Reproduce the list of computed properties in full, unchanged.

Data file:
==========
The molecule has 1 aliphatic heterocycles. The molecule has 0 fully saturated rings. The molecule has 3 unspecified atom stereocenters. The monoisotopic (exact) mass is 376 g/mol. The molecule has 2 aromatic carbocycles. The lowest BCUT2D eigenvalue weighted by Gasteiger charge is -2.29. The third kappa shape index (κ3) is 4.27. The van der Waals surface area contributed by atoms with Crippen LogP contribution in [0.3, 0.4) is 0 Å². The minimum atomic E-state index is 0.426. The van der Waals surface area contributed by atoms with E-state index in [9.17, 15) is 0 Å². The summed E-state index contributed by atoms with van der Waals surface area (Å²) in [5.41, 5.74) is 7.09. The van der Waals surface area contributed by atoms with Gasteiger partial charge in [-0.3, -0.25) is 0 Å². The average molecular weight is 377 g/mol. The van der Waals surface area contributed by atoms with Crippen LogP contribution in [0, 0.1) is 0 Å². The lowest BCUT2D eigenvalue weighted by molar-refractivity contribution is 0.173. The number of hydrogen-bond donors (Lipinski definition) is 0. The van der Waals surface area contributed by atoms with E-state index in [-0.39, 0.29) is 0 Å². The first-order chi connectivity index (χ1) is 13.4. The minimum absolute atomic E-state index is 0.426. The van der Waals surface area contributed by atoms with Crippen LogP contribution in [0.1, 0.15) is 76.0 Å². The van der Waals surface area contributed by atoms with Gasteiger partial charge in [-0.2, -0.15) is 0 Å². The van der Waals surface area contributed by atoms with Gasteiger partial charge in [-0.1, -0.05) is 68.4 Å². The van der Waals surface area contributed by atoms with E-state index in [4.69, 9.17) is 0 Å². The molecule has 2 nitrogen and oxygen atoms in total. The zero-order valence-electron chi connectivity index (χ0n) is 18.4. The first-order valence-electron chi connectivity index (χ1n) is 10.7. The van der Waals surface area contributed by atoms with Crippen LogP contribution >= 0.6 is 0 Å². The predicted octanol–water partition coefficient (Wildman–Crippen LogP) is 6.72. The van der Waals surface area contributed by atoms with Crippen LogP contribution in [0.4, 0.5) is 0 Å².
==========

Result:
The molecule has 1 aliphatic heterocycles. The molecule has 0 fully saturated rings. The molecule has 3 unspecified atom stereocenters. The monoisotopic (exact) mass is 376 g/mol. The molecule has 2 aromatic carbocycles. The lowest BCUT2D eigenvalue weighted by Gasteiger charge is -2.29. The third kappa shape index (κ3) is 4.27. The van der Waals surface area contributed by atoms with Crippen LogP contribution in [0.3, 0.4) is 0 Å². The minimum atomic E-state index is 0.426. The van der Waals surface area contributed by atoms with E-state index in [9.17, 15) is 0 Å². The summed E-state index contributed by atoms with van der Waals surface area (Å²) in [5.41, 5.74) is 7.09. The van der Waals surface area contributed by atoms with Gasteiger partial charge in [-0.3, -0.25) is 0 Å². The average molecular weight is 377 g/mol. The van der Waals surface area contributed by atoms with Crippen LogP contribution in [0, 0.1) is 0 Å². The lowest BCUT2D eigenvalue weighted by molar-refractivity contribution is 0.173. The number of hydrogen-bond donors (Lipinski definition) is 0. The van der Waals surface area contributed by atoms with E-state index in [-0.39, 0.29) is 0 Å². The first-order chi connectivity index (χ1) is 13.4. The minimum absolute atomic E-state index is 0.426. The van der Waals surface area contributed by atoms with Crippen LogP contribution in [0.1, 0.15) is 76.0 Å². The van der Waals surface area contributed by atoms with Gasteiger partial charge in [-0.2, -0.15) is 0 Å². The van der Waals surface area contributed by atoms with Gasteiger partial charge in [-0.1, -0.05) is 68.4 Å². The van der Waals surface area contributed by atoms with E-state index in [4.69, 9.17) is 0 Å². The molecule has 2 nitrogen and oxygen atoms in total. The zero-order valence-electron chi connectivity index (χ0n) is 18.4. The first-order valence-electron chi connectivity index (χ1n) is 10.7. The van der Waals surface area contributed by atoms with Crippen LogP contribution >= 0.6 is 0 Å². The predicted octanol–water partition coefficient (Wildman–Crippen LogP) is 6.72. The van der Waals surface area contributed by atoms with Crippen LogP contribution in [0.4, 0.5) is 0 Å².